Jenkins is now 15 years old. This makes it one of the oldest products in the DevOps toolchain. Despite its relative maturity, Jenkins is still showing impressive growth with year-over-year growth of Jenkins masters of around 50%. The number of jobs is also increasing rapidly with year-over-year growth of almost 60%. This is the kind of growth that most Silicon Valley firms would kill for, especially for a product with the level of maturity of Jenkins.
While it is undisputed that Jenkins is the number one product in the DevOps space, and while Jenkins is still growing rapidly, there is no time for complacency. Jenkins is facing a number of challenges. I would like to outline some of these challenges and give you a preview of the solutions that I will be talking about at DevOps World | Jenkins World on Dec. 4 in Lisbon.
One of the key issues with Jenkins is its user experience (UX). The overall look and feel of Jenkins hasn’t matured much over the past decade. There have been some successful add ons like Blue Ocean, but Blue Ocean has been limited in its scope. It has been focused on pipelines and hasn’t replaced parts of the Jenkins UX which aren’t concerned with the visualization or development of pipelines. One of the key challenges when it comes to replacing Jenkins UX is that each one of the 1700 or so plugins can contribute elements to the UX which adds considerable complexity. Coming up with a new UX for the core of Jenkins on its own would be relatively straightforward, however, if the plugins were left behind then Jenkins simply wouldn’t be Jenkins. Plugins are where the power of Jenkins lies and the source of its extensibility.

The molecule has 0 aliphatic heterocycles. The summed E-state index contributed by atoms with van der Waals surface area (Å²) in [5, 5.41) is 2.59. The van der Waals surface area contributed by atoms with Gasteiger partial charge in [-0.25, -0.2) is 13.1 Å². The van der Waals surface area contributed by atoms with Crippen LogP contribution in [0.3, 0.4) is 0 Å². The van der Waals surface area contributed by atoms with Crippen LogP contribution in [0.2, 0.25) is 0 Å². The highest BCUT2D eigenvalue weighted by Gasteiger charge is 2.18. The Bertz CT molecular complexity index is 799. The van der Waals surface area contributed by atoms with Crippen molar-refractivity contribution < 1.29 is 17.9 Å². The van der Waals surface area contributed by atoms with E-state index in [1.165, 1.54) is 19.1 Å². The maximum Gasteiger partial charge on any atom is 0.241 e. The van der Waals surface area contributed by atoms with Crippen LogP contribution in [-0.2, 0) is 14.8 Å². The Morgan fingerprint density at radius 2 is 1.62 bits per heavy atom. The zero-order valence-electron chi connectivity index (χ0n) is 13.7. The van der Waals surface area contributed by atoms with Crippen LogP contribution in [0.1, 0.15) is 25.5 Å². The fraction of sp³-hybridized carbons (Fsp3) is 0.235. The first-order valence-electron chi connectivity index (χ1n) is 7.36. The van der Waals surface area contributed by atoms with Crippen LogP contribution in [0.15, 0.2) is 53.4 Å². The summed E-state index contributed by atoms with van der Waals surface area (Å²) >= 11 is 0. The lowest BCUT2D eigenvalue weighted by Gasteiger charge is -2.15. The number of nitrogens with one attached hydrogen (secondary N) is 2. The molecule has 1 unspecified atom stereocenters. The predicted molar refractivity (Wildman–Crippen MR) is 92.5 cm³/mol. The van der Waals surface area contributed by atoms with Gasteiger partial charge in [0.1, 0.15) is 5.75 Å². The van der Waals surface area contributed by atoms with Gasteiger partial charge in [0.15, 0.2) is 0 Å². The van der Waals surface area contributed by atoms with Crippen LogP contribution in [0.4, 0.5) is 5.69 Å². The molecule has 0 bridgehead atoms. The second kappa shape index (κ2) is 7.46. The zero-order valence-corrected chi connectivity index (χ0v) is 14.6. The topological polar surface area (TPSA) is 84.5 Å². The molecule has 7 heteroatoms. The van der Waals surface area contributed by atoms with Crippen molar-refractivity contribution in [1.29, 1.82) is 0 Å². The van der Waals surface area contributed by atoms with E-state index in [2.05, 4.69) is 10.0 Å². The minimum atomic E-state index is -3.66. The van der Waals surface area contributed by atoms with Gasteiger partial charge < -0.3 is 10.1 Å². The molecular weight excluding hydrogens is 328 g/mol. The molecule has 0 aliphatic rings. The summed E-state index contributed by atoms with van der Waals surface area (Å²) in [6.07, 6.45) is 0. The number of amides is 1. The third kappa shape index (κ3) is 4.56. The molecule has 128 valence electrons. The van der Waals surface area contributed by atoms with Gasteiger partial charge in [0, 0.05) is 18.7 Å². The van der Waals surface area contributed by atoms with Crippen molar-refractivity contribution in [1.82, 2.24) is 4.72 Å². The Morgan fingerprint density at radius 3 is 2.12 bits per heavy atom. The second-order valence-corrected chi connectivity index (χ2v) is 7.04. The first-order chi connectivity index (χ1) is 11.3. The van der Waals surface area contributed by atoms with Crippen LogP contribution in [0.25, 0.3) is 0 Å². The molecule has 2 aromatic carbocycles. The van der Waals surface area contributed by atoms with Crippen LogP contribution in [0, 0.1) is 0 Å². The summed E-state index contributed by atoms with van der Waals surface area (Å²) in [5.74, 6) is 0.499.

Another issue is that some of the key frameworks are out of date. Over the past year, we have worked hard to migrate Jenkins from Java 8 to Java 11. There are other frameworks which are out of date and migrating these over is a huge job.
Great power comes with the nearly 1700 Jenkins plugins out there today. Plugins give Jenkins its flexibility and allow it to cover almost any enterprise use case. The multitude of plugins is also a source of complexity and occasional instability. A lot of things can be done to make the experience of both managing and developing plugins for Jenkins better. Some areas of improvement, for example, are around the isolation of plugins and their libraries.
If we can solve these three topics - the Jenkins UX, framework refreshes and plugin management - it will go a long way toward a healthy base for Jenkins for the next 15 years.
I will be talking about these issues and the plans that we have to solve them. In December, I should also be able to provide a sneak peek at the proposed UX changes during my talk at DevOps World | Jenkins World on the 4th of December in Lisbon. I would like to invite you all to attend. If you are not able to travel then the talk will be posted on YouTube sometime during the month of December.